For several years, I was a regular weekday minyan participant.
What’s a minyan, you may be asking?
Per Wikipedia (as of today), the definition of minyan: (Hebrew: מִנְיָן lit. noun count, number; pl. מִניָנִים minyanim) in Judaism refers to the quorum of ten Jewish adults required for certain religious obligations. According to many non-Orthodox streams of Judaism, adult females count in the minyan. The most common activity requiring a minyan is public prayer. Accordingly, the term minyan in contemporary Judaism has taken on the secondary meaning of referring to a prayer service.
Our synagogue holds minyanim on weeknights, from Sunday through Thursday, and in the mornings on Sunday, Monday, Thursday, and Friday. Ideally, Jews are commanded to pray three times daily – Shacharit (morning), Mincha (afternoon), and Maariv (evening). The prayers can be recited individually, but, in the presence of a minyan (quorum of 10 adult – >13 yrs old – Jews), certain prayers can be recited which cannot be recited individually, most importantly, the Kaddish, which is recited to remember those we have loved who are no longer alive.
So, for many people, participating in a minyan is launched by the death of a parent, or some other close relative. The expectation is that the mourner should attend at least one minyan daily, in odd to say Kaddish for the deceased family member. This route was the entry point for my husband, when his father died several years ago.
I have, of course, lost a close relative, my father, but he died many years before I ever even knew that one could convert to Judaism, and I still struggle with how to honor his memory within the context of, or outside the context of, Judaism.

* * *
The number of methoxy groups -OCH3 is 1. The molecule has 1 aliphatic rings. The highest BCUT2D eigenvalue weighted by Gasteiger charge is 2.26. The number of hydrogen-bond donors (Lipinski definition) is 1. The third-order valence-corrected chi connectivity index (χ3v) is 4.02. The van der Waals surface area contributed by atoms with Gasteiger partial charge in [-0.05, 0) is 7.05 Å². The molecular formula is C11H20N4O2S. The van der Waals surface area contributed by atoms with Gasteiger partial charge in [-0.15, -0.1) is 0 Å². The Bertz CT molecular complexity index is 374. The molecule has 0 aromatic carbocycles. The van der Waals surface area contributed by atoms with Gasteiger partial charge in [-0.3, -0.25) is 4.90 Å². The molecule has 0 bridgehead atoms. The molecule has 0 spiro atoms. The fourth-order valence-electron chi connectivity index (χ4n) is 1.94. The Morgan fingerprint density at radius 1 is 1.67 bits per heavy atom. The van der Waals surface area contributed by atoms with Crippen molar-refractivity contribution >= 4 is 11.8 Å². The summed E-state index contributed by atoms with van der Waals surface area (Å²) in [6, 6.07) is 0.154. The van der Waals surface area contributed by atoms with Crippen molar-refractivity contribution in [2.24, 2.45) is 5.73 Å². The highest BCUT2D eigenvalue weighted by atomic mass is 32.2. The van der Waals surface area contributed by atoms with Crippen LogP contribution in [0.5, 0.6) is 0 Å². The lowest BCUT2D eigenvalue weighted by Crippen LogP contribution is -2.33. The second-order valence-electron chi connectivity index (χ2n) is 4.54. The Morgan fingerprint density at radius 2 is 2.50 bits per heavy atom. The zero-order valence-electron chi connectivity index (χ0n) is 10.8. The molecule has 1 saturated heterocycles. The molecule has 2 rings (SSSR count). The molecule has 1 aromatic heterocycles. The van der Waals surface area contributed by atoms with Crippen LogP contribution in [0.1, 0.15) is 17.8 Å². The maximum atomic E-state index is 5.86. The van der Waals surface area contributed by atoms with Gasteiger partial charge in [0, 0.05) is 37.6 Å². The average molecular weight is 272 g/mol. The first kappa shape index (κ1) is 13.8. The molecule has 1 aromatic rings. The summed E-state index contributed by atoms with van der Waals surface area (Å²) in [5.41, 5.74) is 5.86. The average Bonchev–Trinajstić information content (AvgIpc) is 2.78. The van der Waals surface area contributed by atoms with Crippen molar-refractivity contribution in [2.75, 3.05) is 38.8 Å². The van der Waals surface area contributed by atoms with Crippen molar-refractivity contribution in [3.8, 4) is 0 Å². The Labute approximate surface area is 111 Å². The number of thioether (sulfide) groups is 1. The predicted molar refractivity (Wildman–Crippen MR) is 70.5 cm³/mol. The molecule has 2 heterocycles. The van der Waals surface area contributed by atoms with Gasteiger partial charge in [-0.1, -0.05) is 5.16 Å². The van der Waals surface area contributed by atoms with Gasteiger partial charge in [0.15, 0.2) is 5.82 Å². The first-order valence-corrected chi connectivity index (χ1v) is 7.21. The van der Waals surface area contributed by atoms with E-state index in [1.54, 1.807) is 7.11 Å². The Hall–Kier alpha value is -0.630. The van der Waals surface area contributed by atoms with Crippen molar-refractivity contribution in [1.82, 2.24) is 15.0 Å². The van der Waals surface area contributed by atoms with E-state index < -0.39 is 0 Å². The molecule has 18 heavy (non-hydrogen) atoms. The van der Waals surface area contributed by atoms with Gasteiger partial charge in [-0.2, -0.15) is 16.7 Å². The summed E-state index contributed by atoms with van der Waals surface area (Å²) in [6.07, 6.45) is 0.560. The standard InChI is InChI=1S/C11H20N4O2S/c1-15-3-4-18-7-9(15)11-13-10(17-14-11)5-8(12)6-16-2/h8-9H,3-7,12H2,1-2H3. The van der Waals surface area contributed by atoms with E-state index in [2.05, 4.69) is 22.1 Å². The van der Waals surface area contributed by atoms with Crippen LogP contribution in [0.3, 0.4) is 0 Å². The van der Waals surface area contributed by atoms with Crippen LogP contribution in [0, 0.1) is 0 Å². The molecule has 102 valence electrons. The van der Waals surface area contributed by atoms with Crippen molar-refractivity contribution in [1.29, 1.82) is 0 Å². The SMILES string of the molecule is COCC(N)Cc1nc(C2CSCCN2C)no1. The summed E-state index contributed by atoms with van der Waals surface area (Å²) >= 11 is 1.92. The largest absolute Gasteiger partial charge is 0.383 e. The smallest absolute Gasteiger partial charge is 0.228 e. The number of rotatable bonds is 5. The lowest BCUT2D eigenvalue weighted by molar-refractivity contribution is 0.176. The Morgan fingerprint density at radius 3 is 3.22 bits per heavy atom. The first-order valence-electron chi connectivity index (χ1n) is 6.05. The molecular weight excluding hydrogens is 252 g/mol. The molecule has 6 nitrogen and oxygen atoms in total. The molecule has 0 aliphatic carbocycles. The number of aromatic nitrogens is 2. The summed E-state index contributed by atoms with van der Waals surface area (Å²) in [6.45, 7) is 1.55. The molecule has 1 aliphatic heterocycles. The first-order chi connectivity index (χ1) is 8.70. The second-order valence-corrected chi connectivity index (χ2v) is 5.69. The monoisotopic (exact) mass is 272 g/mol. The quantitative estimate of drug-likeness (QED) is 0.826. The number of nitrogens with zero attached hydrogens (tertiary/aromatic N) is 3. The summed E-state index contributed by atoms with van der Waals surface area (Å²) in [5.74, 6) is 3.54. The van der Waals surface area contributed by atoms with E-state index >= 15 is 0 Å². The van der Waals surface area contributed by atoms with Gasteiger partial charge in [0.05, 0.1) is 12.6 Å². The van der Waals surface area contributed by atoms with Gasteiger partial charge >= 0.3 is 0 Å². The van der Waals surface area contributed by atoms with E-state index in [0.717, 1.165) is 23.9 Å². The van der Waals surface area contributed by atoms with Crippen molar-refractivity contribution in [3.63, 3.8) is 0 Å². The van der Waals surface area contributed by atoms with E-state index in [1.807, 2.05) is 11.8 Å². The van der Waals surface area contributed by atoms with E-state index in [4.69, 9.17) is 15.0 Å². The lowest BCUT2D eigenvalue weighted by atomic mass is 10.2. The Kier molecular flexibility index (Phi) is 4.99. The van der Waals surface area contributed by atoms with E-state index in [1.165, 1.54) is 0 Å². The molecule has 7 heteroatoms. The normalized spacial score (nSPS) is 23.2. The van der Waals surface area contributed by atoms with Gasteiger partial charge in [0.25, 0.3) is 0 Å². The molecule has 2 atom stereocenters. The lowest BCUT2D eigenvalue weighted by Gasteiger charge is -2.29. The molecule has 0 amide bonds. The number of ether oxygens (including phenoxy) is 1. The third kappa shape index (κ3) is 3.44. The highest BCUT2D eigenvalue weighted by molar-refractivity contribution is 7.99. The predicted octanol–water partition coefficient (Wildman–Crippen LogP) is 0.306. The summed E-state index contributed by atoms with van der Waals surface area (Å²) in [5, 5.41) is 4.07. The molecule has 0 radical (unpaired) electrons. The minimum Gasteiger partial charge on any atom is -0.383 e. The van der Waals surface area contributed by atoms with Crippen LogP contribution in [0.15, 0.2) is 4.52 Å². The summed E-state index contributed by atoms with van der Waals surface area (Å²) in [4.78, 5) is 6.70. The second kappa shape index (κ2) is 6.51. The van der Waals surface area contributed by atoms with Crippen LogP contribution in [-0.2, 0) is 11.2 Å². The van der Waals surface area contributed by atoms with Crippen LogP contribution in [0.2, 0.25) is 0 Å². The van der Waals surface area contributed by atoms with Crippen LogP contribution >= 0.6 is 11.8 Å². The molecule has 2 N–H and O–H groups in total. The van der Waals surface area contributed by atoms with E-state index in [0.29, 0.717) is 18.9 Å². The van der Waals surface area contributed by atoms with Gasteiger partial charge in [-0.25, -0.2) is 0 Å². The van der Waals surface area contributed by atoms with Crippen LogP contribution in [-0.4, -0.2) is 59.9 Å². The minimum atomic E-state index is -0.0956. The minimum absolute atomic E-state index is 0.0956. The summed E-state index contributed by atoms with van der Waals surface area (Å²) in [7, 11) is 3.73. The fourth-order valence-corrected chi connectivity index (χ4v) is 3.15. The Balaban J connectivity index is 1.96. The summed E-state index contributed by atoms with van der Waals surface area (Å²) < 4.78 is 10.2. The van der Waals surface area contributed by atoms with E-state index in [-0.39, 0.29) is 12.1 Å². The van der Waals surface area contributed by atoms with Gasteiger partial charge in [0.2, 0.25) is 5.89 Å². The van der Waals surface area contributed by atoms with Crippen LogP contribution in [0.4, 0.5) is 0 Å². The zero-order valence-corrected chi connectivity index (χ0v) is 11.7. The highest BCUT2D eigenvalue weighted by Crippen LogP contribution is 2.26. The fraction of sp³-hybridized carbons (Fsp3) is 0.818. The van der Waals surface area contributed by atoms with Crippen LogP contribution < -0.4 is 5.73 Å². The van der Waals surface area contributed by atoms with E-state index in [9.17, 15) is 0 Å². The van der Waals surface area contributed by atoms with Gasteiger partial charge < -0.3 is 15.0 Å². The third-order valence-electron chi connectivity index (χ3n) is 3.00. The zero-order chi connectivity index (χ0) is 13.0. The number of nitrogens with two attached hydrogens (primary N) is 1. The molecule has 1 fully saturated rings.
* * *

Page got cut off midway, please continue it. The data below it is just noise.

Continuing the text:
My path to regular minyan attendance was reading Torah, the Hebrew Bible, the Pentateuch, the first five books of what is known as the Old Testament. When I first learned to chant the Torah, which means memorizing a melodic chant of the biblical text, reading from a hand-written scroll which lacks both vowel markings and the trope marking that indicate the phrasing and punctuation, as well as the melody. The Torah is chanted on Saturday mornings, but also on Saturday afternoons, and Monday and Thursday mornings. I was advised by one of my Torah chanting mentors that, if I wanted to get really comfortable with chanting, I should volunteer to chant Torah at these weekday services, since the “audience” is smaller, cozier, and less critical than the approximately 100-200 people attending Saturday morning services. So I did.
I also, for a time, was leading a meditation group at the synagogue. For a year or so, we met on Monday evenings, right after the evening minyan, so I made a habit of coming to Monday evening minyan before meditation. And, as I started to attend the Saturday afternoon service, I came to really appreciate joining with other congregants at the end of Shabbat to join in prayer, so, whether I was the Torah reader or not, I would go.
And then, we got two small kids.
No way to carve out time to attend minyan.
Until recently, when a call came out asking for help from the congregation to make the minyan on Monday morning. The husband and I discussed it, and decided that he and I could manage to alternate attendance at the Monday morning service, guaranteeing one more person in attendance. We started this two weeks ago, and he went. Last wee, I realized I forgot, but this week, I had volunteered to read Torah. So, this week I attended morning minyan on Monday and this morning. We were short on the minyan on Monday, so we weren’t able to read Torah, nor recite Kaddish (both requiring the presence of 10 people). But today, we had exactly 10.
And, as we recited the prayers, and began the Torah service, I thought how odd it is that we celebrate the completion of the minyan of 10 Jewish adults gathering by reciting more prayers, all in Hebrew, which is a struggle for many of us. But, I also know that, when I was regularly attending minyanim, the prayers became familiar, and it was less of a challenge to keep up with the Hebrew.
And the prayer, davening, became a meditative exercise.
So, I will keep going – not every week, as I did BK (before kids), but every other week, and sometimes twice a week, because of my commitment to reading Torah periodically. And I know that the prayers will again become familiar. I look forward to feeling that familiarity again. And, I look forward to having my kids join me, when they are able to comprehend the prayer service for themselves… Then we can all participate as a family.
N.B. – in the Orthodox movement, only men are counted in a minyan, but in the Conservative movement, which we belong to, men and women count equally to the minyan